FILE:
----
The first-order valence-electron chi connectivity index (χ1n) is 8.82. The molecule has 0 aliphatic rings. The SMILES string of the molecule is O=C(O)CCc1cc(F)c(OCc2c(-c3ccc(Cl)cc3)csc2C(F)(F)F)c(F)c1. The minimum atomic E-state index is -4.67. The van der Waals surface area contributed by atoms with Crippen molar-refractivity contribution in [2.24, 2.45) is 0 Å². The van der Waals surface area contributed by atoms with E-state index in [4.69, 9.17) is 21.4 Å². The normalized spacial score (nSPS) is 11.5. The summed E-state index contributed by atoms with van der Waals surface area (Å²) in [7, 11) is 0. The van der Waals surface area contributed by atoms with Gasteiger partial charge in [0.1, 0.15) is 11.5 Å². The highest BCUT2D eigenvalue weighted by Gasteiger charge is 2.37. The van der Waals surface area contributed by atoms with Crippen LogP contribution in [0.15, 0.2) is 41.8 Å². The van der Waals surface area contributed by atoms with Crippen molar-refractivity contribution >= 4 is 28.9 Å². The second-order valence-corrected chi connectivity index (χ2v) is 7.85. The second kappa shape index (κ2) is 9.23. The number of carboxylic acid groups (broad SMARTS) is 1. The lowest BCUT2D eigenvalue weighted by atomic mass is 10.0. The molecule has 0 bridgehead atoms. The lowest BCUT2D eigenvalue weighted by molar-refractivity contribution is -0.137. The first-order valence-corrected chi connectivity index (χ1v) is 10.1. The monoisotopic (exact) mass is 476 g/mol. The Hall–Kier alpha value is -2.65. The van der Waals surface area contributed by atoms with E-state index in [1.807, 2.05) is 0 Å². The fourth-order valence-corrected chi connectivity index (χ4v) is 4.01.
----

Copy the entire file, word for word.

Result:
The first-order valence-electron chi connectivity index (χ1n) is 8.82. The molecule has 0 aliphatic rings. The SMILES string of the molecule is O=C(O)CCc1cc(F)c(OCc2c(-c3ccc(Cl)cc3)csc2C(F)(F)F)c(F)c1. The minimum atomic E-state index is -4.67. The van der Waals surface area contributed by atoms with Crippen molar-refractivity contribution in [2.24, 2.45) is 0 Å². The van der Waals surface area contributed by atoms with E-state index in [4.69, 9.17) is 21.4 Å². The normalized spacial score (nSPS) is 11.5. The summed E-state index contributed by atoms with van der Waals surface area (Å²) in [7, 11) is 0. The van der Waals surface area contributed by atoms with Gasteiger partial charge in [0.1, 0.15) is 11.5 Å². The highest BCUT2D eigenvalue weighted by Gasteiger charge is 2.37. The van der Waals surface area contributed by atoms with Crippen LogP contribution in [0.15, 0.2) is 41.8 Å². The van der Waals surface area contributed by atoms with Crippen molar-refractivity contribution >= 4 is 28.9 Å². The second-order valence-corrected chi connectivity index (χ2v) is 7.85. The second kappa shape index (κ2) is 9.23. The number of carboxylic acid groups (broad SMARTS) is 1. The lowest BCUT2D eigenvalue weighted by atomic mass is 10.0. The molecule has 0 bridgehead atoms. The lowest BCUT2D eigenvalue weighted by molar-refractivity contribution is -0.137. The first-order valence-corrected chi connectivity index (χ1v) is 10.1. The monoisotopic (exact) mass is 476 g/mol. The Hall–Kier alpha value is -2.65. The van der Waals surface area contributed by atoms with E-state index in [1.807, 2.05) is 0 Å². The fourth-order valence-corrected chi connectivity index (χ4v) is 4.01.